¶7 12A O.S. 1961 § 3-302 , defines a holder in due course. This statute provides three elements to qualification as a holder in due course. The holder must take the instrument:
"(1) (a) for value; and
(b) in good faith; and
(c) without notice that it is overdue or has been dishonored or of any defense against or claim to it on the part of any person."
¶8 To determine the sufficiency of the evidence and what duties the trial court had as to the plaintiff's demurrer and request for a directed verdict, it is necessary to examine the evidence relating to the three elements of a holder in due course.
¶9 The first requirement is that the instrument be taken "for value." It is clear that the defendant's checks were taken by the plaintiff for value. Two sections of the Oklahoma Commercial Code, 12A O.S. 1961 § 1 et seq., state that acquisition of a security interest in an instrument constitutes taking for value:
1. Section 3-303 provides that a holder takes "for value" when it acquires a security interest in the instrument otherwise than by legal process.
2. Section 4-209 says that a bank has given value, for purposes of determining its status as a holder in due course, if it has a security interest in an item.
¶10 12A O.S. 1961 § 4-208 , enumerates several instances in which a bank is deemed to have a security interest. Two of these are pertinent:
1. When an item is deposited in an account, to the extent to which credit given has been withdrawn or applied;
2. When an advance is made on an item.
The evidence shows without contradiction that the $4,000.00 check was deposited and the plaintiff allowed credit on this item. The plaintiff therefore had a security interest to the extent to which credit was withdrawn. The evidence further shows without contradiction that the bank advanced and paid the $3,500.00 check and thus had a security interest therein. The plaintiff therefore was a holder "for value." A case supporting this analysis of the Commercial Code provisions and the fairness of that conclusion is Universal C.I.T. Credit Corp. v. Guaranty Bank & Trust Co. (D.C.Mass.), 161 F. Supp. 790.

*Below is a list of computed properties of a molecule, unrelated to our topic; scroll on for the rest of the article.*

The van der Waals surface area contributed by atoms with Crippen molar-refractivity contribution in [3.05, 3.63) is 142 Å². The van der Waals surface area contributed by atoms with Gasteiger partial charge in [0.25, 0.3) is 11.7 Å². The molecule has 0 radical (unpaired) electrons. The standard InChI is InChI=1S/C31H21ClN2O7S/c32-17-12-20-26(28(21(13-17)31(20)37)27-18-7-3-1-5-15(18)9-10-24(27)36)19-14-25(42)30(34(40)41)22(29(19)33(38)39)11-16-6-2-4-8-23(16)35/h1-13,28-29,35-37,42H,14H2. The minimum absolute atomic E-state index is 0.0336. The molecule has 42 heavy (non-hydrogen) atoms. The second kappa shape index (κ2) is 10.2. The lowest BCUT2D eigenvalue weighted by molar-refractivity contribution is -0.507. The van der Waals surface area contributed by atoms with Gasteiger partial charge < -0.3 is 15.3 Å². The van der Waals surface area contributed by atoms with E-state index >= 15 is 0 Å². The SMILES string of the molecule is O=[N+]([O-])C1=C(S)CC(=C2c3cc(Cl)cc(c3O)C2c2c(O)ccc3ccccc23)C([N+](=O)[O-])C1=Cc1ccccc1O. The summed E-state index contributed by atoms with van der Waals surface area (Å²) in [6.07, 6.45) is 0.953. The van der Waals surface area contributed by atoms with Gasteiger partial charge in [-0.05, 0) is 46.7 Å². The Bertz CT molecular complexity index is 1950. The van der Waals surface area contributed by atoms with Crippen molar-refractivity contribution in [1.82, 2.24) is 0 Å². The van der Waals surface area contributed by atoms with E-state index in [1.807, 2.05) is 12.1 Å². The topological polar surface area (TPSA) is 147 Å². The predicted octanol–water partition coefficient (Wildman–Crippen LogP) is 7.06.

¶11 This leaves for consideration the elements of good faith and lack of knowledge of a defense. The defendant alleged that the two checks were not supported by actual or legal consideration. His evidence indicated that, after he gave the checks to the payees, he became concerned that he had not, or would not, receive the unspecified interest for which he gave the checks. The evidence did not show clearly what his agreement was with the payees, but it did indicate the possibility of a defense as between the defendant and the payees. This is all that is required by the law to place upon the plaintiff the burden of proving that it was in good faith and had no knowledge of the defense. See Beesley v. Wm. A. Nicholson Co., Inc., 148 Okl. 270, 298 P. 607, and 12A O.S. 1961 § 3-307 . The plaintiff's evidence, though not as direct as it probably could have been on these elements, tended to show both good faith and lack of knowledge. The plaintiff's evidence included the following:
¶12 1. The check for $3,500.00 was drawn on the City National Bank, Guymon, Oklahoma. The assistant cashier of the plaintiff testified that before cashing this check or giving credit on the $4,000.00 check he called the City National Bank and talked with a vice president. His testimony was:
"* * * I talked with a Mr. Glisson, who is vice president, regarding these checks. I gave him the amount of the checks, the circumstance surrounding the checks and asked if the check was good. He said that it was. He also volunteered information regarding Mr. Haar and his background in the community and indicated that we would have no problem with any checks which were signed by Mr. Haar, he certainly was a substantial individual, he had plenty of money to cover the check and no problem at all if we cashed it. On this basis we then cashed the check for $3,500.00."
¶13 2. The testimony of the assistant cashier also included the following question and answer:
"Q. When did you first discover there was anything wrong with the checks?
"A. We received a phone call from the Colorado National Bank of Denver, Colorado, who is our clearing bank, on the 9th of April. They indicated to us that a check was being returned in the amount of $3,500.00. This is the reason they called us, being our correspondent bank."
Previous testimony proved that the check had been cashed on April 3rd. We conclude that the evidence was strong enough to meet the plaintiff's burden of proof.